may not want donald trump to back down. they may be invigorated by it, by the fighting with the media. that base is not large enough to elect him president of the united states. it's not large enough to save republicans in the senate and the congress. this campaign fundamentally can't be about these issues and have it result in anything other than a electoral dis aaster for republicans in the fall. >> there's nothing quite so scary than a republican member of congress in a tough race because of what may happen. another break for us. we're back at the top of the hour. one hour remaining until the first results of the evening.
we were just lamenting the fact we're in this endless shift. time fritters. >> there's a lot to cover in terms of the news. we'll get first poll closing in less than an hour, and we'll have that data. there's an open question in terms of poll closings in terms of whether or not this call by the ap and nbc news last night of the democratic race, whether that did suppress the vote or more on one side or the other. hillary clinton had a 20-plus point lead heading into this new jersey contest. there's numerical stuff going on. there's also the big drama of how this race will end. even setting aside what's going on in the republican party with hillary clinton and bernie sanders, this is a dramatic moment where i'm not sure there is one right thing to do as defined from any one particular perspective. the last poll of california voters found a majority of people in california said they will vote for bernie sanders, a majority of them are voting for them even though they did not
think he could win. they were voting for him in order to help influence the direction of the democratic party. if you're hillary clinton, what do you do with that? put away this primary and honor what he's done in terms of this fight and his nine million votes and the desire of his supporters that the party should be more like him. the party should be more like the vision he's putting out there. how do you get there and end this primary not just as the victor bowerbird somebody made stronger by this contest and not weaker? i love politics. this is all i think about this time of year. there isn't one right away. i have no idea how the clinton campaign will handle it. >> if there were rosetta stone,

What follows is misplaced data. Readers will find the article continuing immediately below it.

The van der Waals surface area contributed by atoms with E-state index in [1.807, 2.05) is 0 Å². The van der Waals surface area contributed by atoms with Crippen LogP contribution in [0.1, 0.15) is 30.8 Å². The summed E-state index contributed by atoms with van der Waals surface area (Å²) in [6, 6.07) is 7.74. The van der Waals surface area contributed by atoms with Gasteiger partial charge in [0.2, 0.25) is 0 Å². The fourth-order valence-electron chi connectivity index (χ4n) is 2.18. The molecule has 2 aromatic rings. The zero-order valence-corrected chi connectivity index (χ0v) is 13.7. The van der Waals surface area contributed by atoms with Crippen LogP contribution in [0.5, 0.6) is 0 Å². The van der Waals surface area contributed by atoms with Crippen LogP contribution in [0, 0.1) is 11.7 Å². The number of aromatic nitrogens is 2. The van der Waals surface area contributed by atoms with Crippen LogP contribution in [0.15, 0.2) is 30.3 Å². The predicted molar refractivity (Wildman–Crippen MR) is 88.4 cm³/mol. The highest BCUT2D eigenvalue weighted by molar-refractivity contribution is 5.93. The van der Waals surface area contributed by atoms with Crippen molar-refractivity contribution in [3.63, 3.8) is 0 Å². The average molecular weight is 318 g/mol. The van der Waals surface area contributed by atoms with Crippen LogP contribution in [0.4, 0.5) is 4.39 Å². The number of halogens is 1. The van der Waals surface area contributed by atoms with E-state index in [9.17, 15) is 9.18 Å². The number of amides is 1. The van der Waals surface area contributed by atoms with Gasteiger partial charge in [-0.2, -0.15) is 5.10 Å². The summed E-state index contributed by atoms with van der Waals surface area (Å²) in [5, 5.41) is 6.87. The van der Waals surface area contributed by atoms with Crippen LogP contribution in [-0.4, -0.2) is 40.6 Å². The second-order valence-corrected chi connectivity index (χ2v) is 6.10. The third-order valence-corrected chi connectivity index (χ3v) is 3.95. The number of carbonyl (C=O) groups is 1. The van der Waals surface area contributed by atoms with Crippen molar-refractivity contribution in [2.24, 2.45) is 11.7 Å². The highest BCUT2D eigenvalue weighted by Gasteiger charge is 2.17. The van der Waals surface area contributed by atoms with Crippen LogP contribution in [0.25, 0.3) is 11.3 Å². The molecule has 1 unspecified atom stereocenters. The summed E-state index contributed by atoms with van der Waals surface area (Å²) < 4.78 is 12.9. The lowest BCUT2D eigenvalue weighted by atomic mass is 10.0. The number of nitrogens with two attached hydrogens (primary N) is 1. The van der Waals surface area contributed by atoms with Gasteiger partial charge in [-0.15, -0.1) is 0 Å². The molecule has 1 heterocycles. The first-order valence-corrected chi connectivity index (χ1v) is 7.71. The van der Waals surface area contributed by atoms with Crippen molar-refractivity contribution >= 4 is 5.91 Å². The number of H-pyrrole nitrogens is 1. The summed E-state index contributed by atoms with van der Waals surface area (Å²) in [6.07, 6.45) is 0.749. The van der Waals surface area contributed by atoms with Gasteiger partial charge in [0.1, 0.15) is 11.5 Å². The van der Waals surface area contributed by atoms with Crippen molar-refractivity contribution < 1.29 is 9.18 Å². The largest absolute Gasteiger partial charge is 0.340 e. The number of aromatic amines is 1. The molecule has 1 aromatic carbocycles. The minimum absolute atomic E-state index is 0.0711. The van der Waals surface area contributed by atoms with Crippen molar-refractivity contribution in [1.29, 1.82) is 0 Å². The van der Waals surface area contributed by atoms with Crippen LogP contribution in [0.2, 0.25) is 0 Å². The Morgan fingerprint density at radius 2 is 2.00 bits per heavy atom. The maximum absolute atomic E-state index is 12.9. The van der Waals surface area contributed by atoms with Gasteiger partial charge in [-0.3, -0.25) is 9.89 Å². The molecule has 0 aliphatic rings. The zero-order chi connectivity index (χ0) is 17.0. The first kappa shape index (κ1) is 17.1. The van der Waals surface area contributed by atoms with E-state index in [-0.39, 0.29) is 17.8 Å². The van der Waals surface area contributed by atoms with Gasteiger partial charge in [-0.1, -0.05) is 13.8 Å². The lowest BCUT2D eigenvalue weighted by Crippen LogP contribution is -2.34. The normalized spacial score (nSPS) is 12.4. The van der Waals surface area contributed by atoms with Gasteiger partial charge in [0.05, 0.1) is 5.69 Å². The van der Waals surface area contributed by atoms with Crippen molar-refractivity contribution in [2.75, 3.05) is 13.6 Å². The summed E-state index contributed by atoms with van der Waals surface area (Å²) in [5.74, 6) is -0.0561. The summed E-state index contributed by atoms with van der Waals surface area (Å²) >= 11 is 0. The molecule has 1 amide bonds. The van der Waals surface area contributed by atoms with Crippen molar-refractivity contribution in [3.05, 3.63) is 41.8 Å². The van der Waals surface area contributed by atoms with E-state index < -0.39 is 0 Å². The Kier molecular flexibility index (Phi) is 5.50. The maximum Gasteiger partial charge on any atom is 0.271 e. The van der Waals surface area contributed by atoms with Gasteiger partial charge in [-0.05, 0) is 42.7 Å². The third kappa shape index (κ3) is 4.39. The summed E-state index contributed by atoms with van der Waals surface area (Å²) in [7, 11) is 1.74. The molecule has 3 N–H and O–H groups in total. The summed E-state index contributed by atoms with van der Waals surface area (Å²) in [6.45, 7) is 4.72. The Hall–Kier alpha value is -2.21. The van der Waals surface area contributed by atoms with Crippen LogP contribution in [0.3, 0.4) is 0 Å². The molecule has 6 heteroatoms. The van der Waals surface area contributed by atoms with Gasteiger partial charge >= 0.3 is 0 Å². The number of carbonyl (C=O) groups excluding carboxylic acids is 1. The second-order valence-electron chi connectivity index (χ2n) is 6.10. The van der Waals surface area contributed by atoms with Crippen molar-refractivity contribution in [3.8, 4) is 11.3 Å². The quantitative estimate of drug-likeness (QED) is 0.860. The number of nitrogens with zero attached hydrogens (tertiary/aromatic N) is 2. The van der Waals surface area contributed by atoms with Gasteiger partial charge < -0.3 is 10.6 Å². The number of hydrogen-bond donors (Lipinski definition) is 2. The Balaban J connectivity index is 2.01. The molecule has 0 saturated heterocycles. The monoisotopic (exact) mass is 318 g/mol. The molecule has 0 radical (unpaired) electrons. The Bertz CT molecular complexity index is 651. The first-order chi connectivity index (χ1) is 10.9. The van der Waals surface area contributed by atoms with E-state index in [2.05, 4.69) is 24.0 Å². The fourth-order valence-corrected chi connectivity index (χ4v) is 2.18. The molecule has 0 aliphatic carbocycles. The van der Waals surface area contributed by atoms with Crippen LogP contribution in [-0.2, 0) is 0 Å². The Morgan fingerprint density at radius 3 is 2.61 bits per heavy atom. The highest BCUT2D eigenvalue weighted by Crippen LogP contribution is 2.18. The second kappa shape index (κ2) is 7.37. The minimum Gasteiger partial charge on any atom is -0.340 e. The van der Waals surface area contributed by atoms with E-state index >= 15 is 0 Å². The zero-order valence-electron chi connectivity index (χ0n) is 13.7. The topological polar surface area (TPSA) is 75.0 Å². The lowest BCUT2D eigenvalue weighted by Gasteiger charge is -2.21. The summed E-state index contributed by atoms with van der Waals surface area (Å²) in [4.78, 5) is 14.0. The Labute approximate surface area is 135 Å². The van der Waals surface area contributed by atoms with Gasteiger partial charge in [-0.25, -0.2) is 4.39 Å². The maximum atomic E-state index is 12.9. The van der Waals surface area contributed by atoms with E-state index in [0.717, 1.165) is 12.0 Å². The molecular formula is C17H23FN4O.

you would think a guy like chris matthews would have picked up on it years ago. beautiful night in -- look at that, in santa monica, california. >> she has to talk to bernie or bust people. people that don't want to give in. she has to talk to her own people. she's on the verge of -- right now it's reasonable to assume she could win a substantial victory. her strong performance and getting the act together. the other guy, trump having the worst week of his campaign.
i think if she just agrees with everything bernie says, it will look like a rollover. i don't think she wants to do that. i think bernie can give on caucuses. i think they can fix the rules the way most americans would like to see them fixed. we got the problem of the judge who has been nominated for the supreme court. bernie wants that guy dropped. i'm not sure hillary has taken a position. capital punishment, he's always been for capital punishment. i think those will be difficult compromises for her to make. >> chris matthews in santa monica thinking about the way this end, part of the way this ends is the math. it is contested math. senator sanders does not want the super delegates continued until they cast their votes on july 25th in philadelphia. that's never been the standard
by which super delegates have been counted in the past when previous networks, when in previous years networks have declared that somebody has clenched the nomination. behind these numbers, there's the story about how hillary clinton got there. a big part of that story is how dominate she was in the south. for a more complete look how she did this, let's go back. >> let's try to put some numbers on how she did this and what it looks like. these are the clinton states. these are the sanders states so far. if you use 2008, when hillary clinton came up just short as the starting point, what are the big differences. you see some obvious differences. she lost to iowa. she won new hampshire in 2008. she lost it this time. there's some interesting small things you'd see on the map. the gold coast, the very affluent part of connecticut, she did very well here,
surprisingly well. the big story why she did so well, it's the south. that's wall to wall clinton dark blue there. in 2008, this was a wipe out loss for her. a wipe out win and why. this has to do with the black vote. eight years ago, hillary clinton lost the black vote by nearly 70 points to barack obama. no surprise in the way, barack obama becomes the first black president. hillary clinton couldn't even crack 20%. you remember the way that campaign went. there was talk about that campaign that the clinton's had permanently ruptured their relationship with black voters. they would not be able to turn to them. the black vote in 2016 is basically a complete reversal. nearly 80% for hillary clinton. that translated into not just some big wins on paper in south carolina in georgia, in florida across the south. huge delegate halls. the reason she's the presumptive nominee is not just she won
those state, it's that she crushed bernie sanders when it came to delegates. that's why he's been unable to play catch up. you add up the soupers and pledged, about an 800 delegate lead. it's sat around 300. that has to do with the south and the big margins she put up there. >> steve, thanks. across our news room is our political director. chuck todd. on your broadcast, "meet the press," i heard you promising your viewers we'll stay on top of some of the down ballot races tonight. we're going to keep you to that. >> fair enough. >> the hour is early. if you were the communications director for hillary clinton, what would be in that speemp tonight -- speech tonight in the brooklyn